2 stars: 62 posts

2 stars means “disappointing,” a perfume that falls short either in terms of its performance (how it lasts and develops on skin) or originality (how much does it add to what is already on the market).

Dior Joy : Perfume Review

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Louis Vuitton has done it. It managed to buy a stake in the venerable house of Jean Patou and to add it to its impressive collection of brands. It announced reviving the Jean Patou fashion line and promised many exciting developments. The first one arrived and I’m not holding my breath for the subsequent ones. Dior launched a perfume called Joy. Why let such a brilliant name languish on an old-fashioned perfume when it can grace a modern, pink-tinted juice?

The press release was ecstatic. “Grasse Rose, in both Essence and Absolute form, as well as heady Jasmine, blend with these delectable fruits [bergamot and mandarin] in a vibrant smile. Warm and creamy sandalwood embraces us in softness.” That Dior needs to hire a good copywriter is obvious, but even more so the fact that besides the name, Dior also took the main idea of Jean Patou’s Joy, rose and jasmine. What would be the result, I wondered?

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Atelier Cologne Pomelo Paradis—and Notes on Grapefruit Perfumes

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Andy on his favorite grapefruit perfumes (with a review of Atelier Cologne Pomélo Paradis).

When I feel tired, fresh grapefruit able to work magic on lifting a mental fog. And to that end, Atelier Cologne Pomélo Paradis opens up promisingly—for a few moments when I first apply, I’m in a fantasy of my own, inhaling the scent of seaside citrus groves, jasmine, and herbs in the salt air. The grapefruit note is refreshing and vivid, made sweeter by a honeysuckle-like accent. A light touch of minty herbs keeps the citrus cool and clean.

pomelo paradis

However, the wholesome cleanliness of Pomélo Paradis becomes bland as time wears on. For a citrus cologne, the lasting power is fine, but nowhere near as good as that of Orange Sanguine or Cedrat Enivrant, the two other citrus-centric fragrances that Atelier Cologne fans will already know. What’s more, Pomélo Paradis is thin and reminiscent of cheap soap. For all its initial sparkle, the perfume falls flat in a matter of minutes.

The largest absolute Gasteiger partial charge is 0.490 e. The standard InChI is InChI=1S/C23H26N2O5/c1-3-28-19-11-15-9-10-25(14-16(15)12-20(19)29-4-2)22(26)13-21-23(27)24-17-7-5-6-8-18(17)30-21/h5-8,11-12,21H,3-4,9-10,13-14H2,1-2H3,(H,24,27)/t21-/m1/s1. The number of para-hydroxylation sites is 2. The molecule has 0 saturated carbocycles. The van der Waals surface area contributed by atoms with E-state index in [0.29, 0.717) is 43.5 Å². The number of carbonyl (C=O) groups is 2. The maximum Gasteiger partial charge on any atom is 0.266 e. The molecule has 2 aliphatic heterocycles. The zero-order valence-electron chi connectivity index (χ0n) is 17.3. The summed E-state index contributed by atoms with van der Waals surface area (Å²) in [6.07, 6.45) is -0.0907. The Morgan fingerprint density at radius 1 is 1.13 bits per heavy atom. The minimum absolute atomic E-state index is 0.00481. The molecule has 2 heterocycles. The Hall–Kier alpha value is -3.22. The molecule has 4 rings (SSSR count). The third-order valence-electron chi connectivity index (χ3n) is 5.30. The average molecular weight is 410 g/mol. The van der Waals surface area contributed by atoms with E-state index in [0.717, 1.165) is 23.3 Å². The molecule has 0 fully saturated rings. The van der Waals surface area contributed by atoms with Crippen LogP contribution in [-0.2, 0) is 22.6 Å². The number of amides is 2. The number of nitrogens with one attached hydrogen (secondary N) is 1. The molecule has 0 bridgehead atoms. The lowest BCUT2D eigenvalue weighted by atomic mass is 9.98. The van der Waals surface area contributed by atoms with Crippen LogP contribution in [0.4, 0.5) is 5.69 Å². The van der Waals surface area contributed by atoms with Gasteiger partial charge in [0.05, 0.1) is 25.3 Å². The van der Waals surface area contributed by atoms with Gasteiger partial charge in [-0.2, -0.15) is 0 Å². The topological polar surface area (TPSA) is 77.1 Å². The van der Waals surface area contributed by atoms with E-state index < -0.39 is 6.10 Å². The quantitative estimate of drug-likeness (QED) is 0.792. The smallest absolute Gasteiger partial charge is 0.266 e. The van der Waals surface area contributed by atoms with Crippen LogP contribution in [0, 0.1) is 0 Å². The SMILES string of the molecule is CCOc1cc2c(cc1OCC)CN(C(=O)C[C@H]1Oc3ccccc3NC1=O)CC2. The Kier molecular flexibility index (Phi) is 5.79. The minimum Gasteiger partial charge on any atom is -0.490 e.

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L’Artisan Parfumeur Rose Privee : Perfume Review

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Is it possible to have too many rose perfumes? Not really, if you ask me. On the other hand, it’s entirely within reason to limit one’s wardrobe to the best of the best, especially since we’re spoiled for choice. Unfortunately, L’Artisan Parfumeur’s Rose Privée doesn’t make the cut. While made from quality materials, it has neither an interesting character nor does it offer anything you can’t find elsewhere (and for significantly less money).

rose prive

On the rose spectrum, Rose Privée is on the light and sparkling end, although it has some dark touches. From the moment you apply it, you notice fruity notes—sweet raspberry, tart pomegranate peel and other juicy, bright effects. Rose essence naturally shares many elements with the aromas of berries, so the fruity nuance is a pleasant, harmonious touch. A green, spicy note underneath the pink froth should be a great contrast, but instead, it turns bitter and musty, a flower on the edge of withering.

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Serge Lutens L’Orpheline : Perfume Review

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The other day I was trying hard to figure out why exactly I disliked Serge Lutens’s L’Orpheline as much as I did. Because I didn’t simply not care for it; it made me recoil and I had difficulty wearing it multiple times in order to review it. With some fragrances, you need a longer courtship to learn their moods and see how they can match yours, but in the case of L’Orpheline, I liked it less and less with each wear.

lorpheline

On the face of it, L’Orpheline should be the right one for me. It’s an incense blend, and I love incense. It intriguingly promises to layer incense with cream, and I’m game for such surprises. It’s also the product of a collaboration between Serge Lutens and Christopher Sheldrake, and I have so many perfumes created by them in my wardrobe that I can be easily called a fan. So, why does L’Orpheline fail so dramatically to entice me?

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Annick Goutal Vent de Folie : Perfume Review

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Creating a best-selling perfume today is as hard as making a profitable one. The increasing costs of distribution and advertising cut so much into the margins that everything else becomes secondary. Which is why you see time and again big brands launching safe, bland perfumes. And not only big brands. As you can see from Vent de Folie, the newest release from Annick Goutal, the aim is to be likable, rather than interesting or memorable. goutal Certainly, there is nothing wrong with likable or simple or easy. I simply don’t  want to overpay niche prices when I can find comparable simple, easy perfumes elsewhere.  Vent de Folie is disappointing not because it is simple, but because it neither captures the eccentric, charming spirit of the Goutal perfume house nor does it offer a good deal for its price. If you want a little transparent floral, you need not spend niche prices; L’Occitane, Crabtree & Evelyn, Bath & Body Works and scores of other reasonably priced brands are just as good, if not better.

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